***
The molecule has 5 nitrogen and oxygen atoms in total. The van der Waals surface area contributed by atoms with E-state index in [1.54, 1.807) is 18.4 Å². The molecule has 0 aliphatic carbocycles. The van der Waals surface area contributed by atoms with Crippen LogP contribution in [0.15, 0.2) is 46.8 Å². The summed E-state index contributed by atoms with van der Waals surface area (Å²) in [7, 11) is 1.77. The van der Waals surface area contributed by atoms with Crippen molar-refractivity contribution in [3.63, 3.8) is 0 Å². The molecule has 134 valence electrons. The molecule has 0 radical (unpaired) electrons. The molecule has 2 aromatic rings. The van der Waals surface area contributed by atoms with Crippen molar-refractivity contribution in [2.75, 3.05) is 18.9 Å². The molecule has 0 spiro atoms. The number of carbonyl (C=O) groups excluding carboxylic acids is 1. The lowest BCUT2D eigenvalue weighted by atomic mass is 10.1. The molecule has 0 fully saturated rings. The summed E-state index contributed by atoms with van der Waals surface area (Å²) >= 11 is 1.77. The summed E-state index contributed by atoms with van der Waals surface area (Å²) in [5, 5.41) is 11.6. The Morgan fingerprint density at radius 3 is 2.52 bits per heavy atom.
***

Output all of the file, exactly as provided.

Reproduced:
The molecule has 5 nitrogen and oxygen atoms in total. The van der Waals surface area contributed by atoms with E-state index in [1.54, 1.807) is 18.4 Å². The molecule has 0 aliphatic carbocycles. The van der Waals surface area contributed by atoms with Crippen LogP contribution in [0.15, 0.2) is 46.8 Å². The summed E-state index contributed by atoms with van der Waals surface area (Å²) in [7, 11) is 1.77. The van der Waals surface area contributed by atoms with Crippen molar-refractivity contribution in [3.63, 3.8) is 0 Å². The molecule has 134 valence electrons. The molecule has 0 radical (unpaired) electrons. The molecule has 2 aromatic rings. The van der Waals surface area contributed by atoms with Crippen molar-refractivity contribution in [2.75, 3.05) is 18.9 Å². The molecule has 0 spiro atoms. The number of carbonyl (C=O) groups excluding carboxylic acids is 1. The lowest BCUT2D eigenvalue weighted by atomic mass is 10.1. The molecule has 0 fully saturated rings. The summed E-state index contributed by atoms with van der Waals surface area (Å²) >= 11 is 1.77. The summed E-state index contributed by atoms with van der Waals surface area (Å²) in [5, 5.41) is 11.6. The Morgan fingerprint density at radius 3 is 2.52 bits per heavy atom.